.308 vs .30-06: The Quick Version Of This Almost-Pointless Debate Amongst Gun Nuts
For decades, people have been debating .308 vs .30-06, and people are still going on about it. We’ll quickly go over what the argument is over, what the key differences between the two rounds is, and why it barely – at all – matters.
There are a few ways in which it matters, but it’s not in the ways that many people think. Both are excellent target and hunting cartridges, and both have been used – to great effect – in a military role. In fact, the latter is still in service albeit in the guise of 7.62x51mm NATO, which does differ slightly from .308 Winchester.
However, we’re going to be ignoring the military context. Yes, both rounds were developed by and for use by the military, but we here are talking about the difference in caliber as far as civilians and civilian applications are concerned.
.308 vs .30-06: The Differences
The largest difference between .308 vs .30-06 is that the former uses a shorter case, as .308 Winchester is 2.8 inches in overall length and .30-06 is 3.34 inches in length. As a result, the .308 case holds 56 grains of water compared to the .30-06’s 68 grains.
In essence, the former is shorter but the latter holds more powder.
Both seat .30 caliber (.308-in diameter) projectiles. What the disparity in case capacity leads to is a slight edge in terms of velocity to the .30-06, though it isn’t a ridiculous difference; a .30-06 cartridge with the same grain weight of the same projectile will usually only propel said bullet with an extra 100 to 150 feet per second over .308 Winchester.
The extra “oomph” does come at the cost of an extra ft-lb or two of recoil. Not a heck of a lot, but there is a little more. A deer, elk, hog or black bear is not going to notice, since placement and bullet design matter far more.
However, the extra 0.5 inches of case length also allows for the heaviest of .30-caliber projectiles to be seated in a .30-06 case but not as easily (or at all) in a .308 case. 200- and 220-grain .30-06 ammunition is common; .308 Winchester tends to top out around 180 grains.
Those bigger pills come with some benefits, though. Modern premium bullets have far higher ballistic coefficients than bullets of eras past, and thus lose velocity and energy at a much slower rate. Generally, .30-caliber bullets hit the sweet spot at 180 grains and above, which a .308 case is less-suited to than that of a .30-06. The ’06, thusly loaded with a high-BC projectile, actually retains more power down range than a .300 Winchester Magnum loaded with traditional bullets does.
So, a .30-06 with premium ammunition has an edge at long range, but when all things are equal…there’s barely any difference.
Those are the big differences when it comes to the cartridges themselves.
.30-06 vs .308: Accuracy
What some people like to insist upon in the .30-06 vs .308 debate is that .30-06 is less accurate at long range.
The genesis of those claims was an army test conducted in the 1960s. The military pitted two match rifles in those chamberings against each other, using match ammunition, and the .308 prevailed. People have been quoting or pointing to these tests as proof of .308’s superiority ever since, despite there being A.) little explanation of how caliber mattered because nobody agrees on how it did (that means nobody knows) and B.) several decades of development in bullets and powders having occurred in the meantime.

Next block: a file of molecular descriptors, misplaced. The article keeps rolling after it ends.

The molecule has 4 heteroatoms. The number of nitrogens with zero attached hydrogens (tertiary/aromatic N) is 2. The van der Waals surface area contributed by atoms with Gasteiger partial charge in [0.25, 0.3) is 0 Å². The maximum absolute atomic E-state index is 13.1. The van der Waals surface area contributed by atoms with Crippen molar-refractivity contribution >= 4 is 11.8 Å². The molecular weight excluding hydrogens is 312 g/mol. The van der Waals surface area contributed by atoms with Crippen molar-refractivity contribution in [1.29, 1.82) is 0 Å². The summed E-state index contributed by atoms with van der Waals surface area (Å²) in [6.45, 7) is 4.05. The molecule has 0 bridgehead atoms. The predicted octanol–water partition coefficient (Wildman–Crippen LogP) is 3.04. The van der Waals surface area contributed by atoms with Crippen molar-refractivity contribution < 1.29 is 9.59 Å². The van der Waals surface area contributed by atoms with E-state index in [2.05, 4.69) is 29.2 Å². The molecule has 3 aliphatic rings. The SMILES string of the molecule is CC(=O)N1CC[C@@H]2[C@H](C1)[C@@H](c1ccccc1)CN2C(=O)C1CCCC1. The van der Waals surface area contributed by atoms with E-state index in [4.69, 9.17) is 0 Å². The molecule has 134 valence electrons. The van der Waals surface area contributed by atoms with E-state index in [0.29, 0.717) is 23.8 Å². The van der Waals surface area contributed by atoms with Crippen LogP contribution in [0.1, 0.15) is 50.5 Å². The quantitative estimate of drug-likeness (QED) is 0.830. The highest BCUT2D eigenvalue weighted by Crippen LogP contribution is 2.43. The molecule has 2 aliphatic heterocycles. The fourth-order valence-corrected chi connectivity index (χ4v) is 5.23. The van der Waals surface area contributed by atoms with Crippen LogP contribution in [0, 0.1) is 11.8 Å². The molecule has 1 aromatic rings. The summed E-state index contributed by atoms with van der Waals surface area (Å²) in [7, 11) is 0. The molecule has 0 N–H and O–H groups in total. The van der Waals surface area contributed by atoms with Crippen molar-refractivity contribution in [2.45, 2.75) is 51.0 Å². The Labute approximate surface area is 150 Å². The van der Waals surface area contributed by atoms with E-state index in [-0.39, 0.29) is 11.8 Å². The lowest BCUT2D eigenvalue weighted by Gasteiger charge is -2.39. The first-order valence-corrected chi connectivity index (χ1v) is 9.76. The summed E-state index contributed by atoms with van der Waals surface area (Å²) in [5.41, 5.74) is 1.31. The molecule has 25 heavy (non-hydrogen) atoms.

Back when people used typewriters, that was something. Today? The gap has narrowed to nil. A quality rifle in .30-06, shooting quality ammunition, and in the hands of a competent shooter, will do everything that .308 Winchester will do when it comes to accuracy or ballistics.
Both are excellent target rounds, and – with quality ammunition – can reach out and touch something out to 1,000 yards. Both are excellent hunting rounds, and have been used to put almost every land-based game animal in the freezer at one point or another. Both are still among the most popular North American game cartridges in production, and for good reason. Either will harvest everything from hogs to deer, all the way up to moose and black bear; if you wanted to be a one-gun hunter, .308 or .30-06 will do it.
So, if there’s only slight differences between the two cartridges, is there any reason to pick one over the other?
.308 vs .30-06 Rifles
Here’s where .308 vs .30-06 starts to actually matter, though the degree to which it does…well, that’s up to you.
There are far more compact bolt-action rifles offered in .308, but what you should know is the compactness comes only due to barrel length. Standard bolt-action rifles, with a 22-inch or 24-inch barrel, are only 0.5 inches shorter if chambered in .308 vs .30-06, and barely any lighter.
Because of the length of the cartridge, .30-06 and other standard/long action cartridges are typically not offered in modern semi-automatic rifles. There are some, to be sure, but they aren’t common and aren’t cheap. On the other hand, you can find AR-10s and other modern sporting rifles in .308 for days.
Since the modern shooter is obsessed with everything tactical, that’s likely a bit of a deal-breaker. You could get yourself an M1 Garand, but it’s not an AR and AR-platform rifles are what people tend to like these days.
So does .308 vs .30-06 matter anymore? Basically no, unless you want to shoot 190- to 220-gr bullets (’06) or if you want an AR-10. Other than that…who cares?
About The Author
Born in southeastern Washington State, Sam Hoober graduated in 2011 from Eastern Washington University. He resides in the great Inland Northwest, with his wife and child. His varied interests and hobbies include camping, fishing, hunting, and spending time at the gun range as often as possible.
.308 vs .30-06: Does It Make That Much Difference? is written by for gunbelts.com